In order to develop those amendments, GSA requests comments regarding (1) the suitability and feasibility of bulk sale of functional Federal Electronic Assets (FEA) to certified recyclers only through public auction programs (not the general public as drafted in this proposed rule); (2) restricting disposal of FEA in landfills or through incineration; (3) what electronics recycling standards are in use or being developed; and, (4) criteria regarding the technical content and other aspects of the electronics recycling standards that recyclers conform to in order to be considered “certified recyclers ” under this proposed rule.

At this time, GSA has identified two electronics recycling standards to which recyclers may conform to in order to be considered a “certified recycler” under this proposed rule—the Responsible Recycling (R2) Standard (​r2practices/​r2-standard/​) and the e-Stewards Standard (​certification-overview/​e-stewards-standard/​). Recyclers that conform to either of these two standards would be considered a “certified recycler” under the proposed rule.

GSA recognizes that recyclers may use other existing standards or that other standards may be developed in the future. In order to ensure that recyclers conforming to such other standards are not excluded from procurements as the recycling industry grows domestically and internationally, GSA, in consultation with relevant agencies, will develop criteria to be used to evaluate and determine which standards recyclers may conform to in order to be considered “certified recyclers” under this proposed rule. Once completed, GSA will make these criteria publicly available.

Comments regarding certification criteria should address the following:

(1) The technical content of the standard, such as environmental, workplace and safety practices, data sanitization and security standards, environmental, health and safety management systems, and how to promote reuse and recycling over disposal;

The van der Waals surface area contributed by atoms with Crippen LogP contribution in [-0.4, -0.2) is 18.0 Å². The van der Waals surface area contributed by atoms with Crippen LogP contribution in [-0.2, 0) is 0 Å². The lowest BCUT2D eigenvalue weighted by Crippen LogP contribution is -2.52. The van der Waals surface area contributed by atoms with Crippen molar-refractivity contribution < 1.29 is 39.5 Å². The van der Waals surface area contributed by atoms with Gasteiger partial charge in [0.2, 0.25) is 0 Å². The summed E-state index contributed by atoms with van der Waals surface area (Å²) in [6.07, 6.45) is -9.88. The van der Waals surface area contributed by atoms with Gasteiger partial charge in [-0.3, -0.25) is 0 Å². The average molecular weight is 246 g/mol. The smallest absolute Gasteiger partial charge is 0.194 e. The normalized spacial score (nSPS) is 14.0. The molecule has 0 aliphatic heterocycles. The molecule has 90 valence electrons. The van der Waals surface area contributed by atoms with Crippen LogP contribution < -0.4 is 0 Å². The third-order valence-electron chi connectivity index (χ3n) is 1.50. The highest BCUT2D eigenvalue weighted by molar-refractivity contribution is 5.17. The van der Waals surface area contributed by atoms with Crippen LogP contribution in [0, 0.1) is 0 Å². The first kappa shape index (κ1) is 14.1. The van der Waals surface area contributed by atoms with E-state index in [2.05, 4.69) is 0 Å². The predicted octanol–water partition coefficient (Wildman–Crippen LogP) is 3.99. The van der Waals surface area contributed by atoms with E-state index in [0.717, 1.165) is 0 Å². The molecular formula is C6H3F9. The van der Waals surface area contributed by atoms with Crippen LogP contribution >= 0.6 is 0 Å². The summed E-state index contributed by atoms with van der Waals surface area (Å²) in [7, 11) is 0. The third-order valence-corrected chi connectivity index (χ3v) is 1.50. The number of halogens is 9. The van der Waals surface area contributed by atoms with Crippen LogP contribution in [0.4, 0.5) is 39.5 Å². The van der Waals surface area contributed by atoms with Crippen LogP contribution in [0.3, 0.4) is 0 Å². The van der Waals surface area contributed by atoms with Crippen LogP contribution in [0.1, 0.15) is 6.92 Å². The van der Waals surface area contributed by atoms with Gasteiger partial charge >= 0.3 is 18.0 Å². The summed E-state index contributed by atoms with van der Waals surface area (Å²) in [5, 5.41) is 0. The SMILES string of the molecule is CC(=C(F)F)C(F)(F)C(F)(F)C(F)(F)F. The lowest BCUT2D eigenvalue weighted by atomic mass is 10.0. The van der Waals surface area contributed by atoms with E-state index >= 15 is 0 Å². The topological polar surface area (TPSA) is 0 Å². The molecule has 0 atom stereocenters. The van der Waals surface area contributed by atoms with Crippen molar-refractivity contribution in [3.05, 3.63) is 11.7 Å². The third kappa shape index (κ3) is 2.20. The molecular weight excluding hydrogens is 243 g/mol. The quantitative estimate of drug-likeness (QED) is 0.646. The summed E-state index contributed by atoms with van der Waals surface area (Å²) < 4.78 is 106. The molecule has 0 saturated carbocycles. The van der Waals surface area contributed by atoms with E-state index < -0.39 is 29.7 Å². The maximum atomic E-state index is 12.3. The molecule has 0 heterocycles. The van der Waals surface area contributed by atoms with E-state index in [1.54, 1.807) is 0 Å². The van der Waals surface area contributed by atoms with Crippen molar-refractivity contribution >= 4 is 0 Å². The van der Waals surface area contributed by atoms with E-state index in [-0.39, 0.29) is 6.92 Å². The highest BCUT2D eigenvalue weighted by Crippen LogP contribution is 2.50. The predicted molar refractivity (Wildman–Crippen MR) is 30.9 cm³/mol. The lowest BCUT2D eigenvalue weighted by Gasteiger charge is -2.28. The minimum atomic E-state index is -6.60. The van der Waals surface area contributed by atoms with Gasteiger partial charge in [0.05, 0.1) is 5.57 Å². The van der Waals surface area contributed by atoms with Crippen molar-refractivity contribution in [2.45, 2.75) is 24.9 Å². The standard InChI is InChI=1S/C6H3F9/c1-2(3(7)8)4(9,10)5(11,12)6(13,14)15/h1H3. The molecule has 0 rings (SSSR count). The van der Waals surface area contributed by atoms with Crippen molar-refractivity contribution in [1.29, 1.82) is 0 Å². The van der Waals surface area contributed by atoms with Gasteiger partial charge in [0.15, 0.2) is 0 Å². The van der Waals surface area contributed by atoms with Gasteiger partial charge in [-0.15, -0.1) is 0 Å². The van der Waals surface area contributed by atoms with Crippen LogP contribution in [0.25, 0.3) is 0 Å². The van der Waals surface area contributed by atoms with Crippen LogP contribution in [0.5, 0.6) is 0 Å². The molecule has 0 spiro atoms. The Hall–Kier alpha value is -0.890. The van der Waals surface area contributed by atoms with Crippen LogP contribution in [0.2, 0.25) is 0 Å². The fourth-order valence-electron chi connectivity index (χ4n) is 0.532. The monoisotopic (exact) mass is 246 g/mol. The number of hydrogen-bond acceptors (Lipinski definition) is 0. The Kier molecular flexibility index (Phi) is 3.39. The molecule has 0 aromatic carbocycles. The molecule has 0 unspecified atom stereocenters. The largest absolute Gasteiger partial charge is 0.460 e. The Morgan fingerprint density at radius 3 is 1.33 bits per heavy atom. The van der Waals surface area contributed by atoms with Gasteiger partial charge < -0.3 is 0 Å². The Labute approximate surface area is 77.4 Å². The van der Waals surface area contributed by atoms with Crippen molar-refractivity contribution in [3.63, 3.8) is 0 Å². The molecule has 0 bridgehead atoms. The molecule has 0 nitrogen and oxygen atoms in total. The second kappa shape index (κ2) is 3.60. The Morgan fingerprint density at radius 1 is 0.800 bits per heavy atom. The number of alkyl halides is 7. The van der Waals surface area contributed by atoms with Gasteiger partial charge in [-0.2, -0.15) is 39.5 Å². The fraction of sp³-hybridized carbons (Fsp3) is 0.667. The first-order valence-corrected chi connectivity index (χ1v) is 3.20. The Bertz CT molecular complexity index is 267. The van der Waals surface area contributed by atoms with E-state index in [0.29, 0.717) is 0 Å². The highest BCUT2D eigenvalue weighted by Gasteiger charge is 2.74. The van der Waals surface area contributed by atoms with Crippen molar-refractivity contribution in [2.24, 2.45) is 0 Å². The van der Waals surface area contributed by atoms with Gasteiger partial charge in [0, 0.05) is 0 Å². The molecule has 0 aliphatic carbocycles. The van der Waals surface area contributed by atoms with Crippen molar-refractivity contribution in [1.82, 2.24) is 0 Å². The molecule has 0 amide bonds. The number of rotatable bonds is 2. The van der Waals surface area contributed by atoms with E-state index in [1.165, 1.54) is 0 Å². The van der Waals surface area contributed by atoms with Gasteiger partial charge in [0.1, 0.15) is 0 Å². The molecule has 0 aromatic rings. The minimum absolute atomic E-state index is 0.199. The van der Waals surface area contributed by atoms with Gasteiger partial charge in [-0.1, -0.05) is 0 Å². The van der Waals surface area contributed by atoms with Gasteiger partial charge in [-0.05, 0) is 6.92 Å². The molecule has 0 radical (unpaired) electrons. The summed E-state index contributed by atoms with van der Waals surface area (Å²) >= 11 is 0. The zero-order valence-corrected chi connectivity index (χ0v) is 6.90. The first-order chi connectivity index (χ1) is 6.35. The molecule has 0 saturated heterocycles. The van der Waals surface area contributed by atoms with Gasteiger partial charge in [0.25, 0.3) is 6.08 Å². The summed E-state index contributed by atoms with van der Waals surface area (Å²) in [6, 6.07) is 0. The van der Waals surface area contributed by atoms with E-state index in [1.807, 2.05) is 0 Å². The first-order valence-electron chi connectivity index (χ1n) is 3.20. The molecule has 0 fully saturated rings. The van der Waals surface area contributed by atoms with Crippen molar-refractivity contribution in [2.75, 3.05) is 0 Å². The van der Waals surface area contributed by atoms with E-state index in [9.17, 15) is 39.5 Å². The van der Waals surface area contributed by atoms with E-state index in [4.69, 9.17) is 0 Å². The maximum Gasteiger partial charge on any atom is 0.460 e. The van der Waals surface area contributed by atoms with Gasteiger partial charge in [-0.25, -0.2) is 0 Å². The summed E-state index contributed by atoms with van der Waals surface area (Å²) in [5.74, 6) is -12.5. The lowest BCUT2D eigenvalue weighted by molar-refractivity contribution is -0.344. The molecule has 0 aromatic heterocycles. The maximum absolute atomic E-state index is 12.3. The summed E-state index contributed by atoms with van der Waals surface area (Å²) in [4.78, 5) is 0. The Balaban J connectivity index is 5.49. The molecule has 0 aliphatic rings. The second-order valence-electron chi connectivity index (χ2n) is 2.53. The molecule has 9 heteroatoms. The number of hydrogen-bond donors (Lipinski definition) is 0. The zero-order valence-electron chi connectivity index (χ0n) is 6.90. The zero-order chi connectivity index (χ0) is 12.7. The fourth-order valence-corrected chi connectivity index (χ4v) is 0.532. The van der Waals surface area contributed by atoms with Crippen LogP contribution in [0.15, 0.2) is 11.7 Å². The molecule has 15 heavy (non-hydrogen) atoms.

(2) The standard-setting process—i.e., the procedures used to develop and maintain the standard, such as the transparency and objectiveness of the processes; and

(3) The conformity assessment procedures used to determine whether a recycler conforms to a standard. An example would be the independence of assessors evaluating a recycler.

Additional information regarding reuse, recycling, and refurbishment is available at​fec/​publications.html#eol.

In addition, the proposed amendment would make minor edits, update organizational designations, and make non-substantive changes to improve the readability and ease of use of this part.

This proposed amendment would specifically:

1. Replace the definition “Cooperative” to “Cooperator” in section 102-36.40 and change applicable terminology throughout this part;

2. Define Certified Recycler, Federal Electronic Asset (FEA), Functional FEA, Non-Functional FEA, and Take Back Programs.

3. Change the Defense Reutilization and Marketing Office (DRMO) to Defense Logistics Agency Disposition Services (DLADS) (section 102-36.105);

4. Amend regulations regarding reporting and providing personal property to non-Federal recipients;

5. Modify restrictions for non-functional FEA when using the abandonment/destruction authority;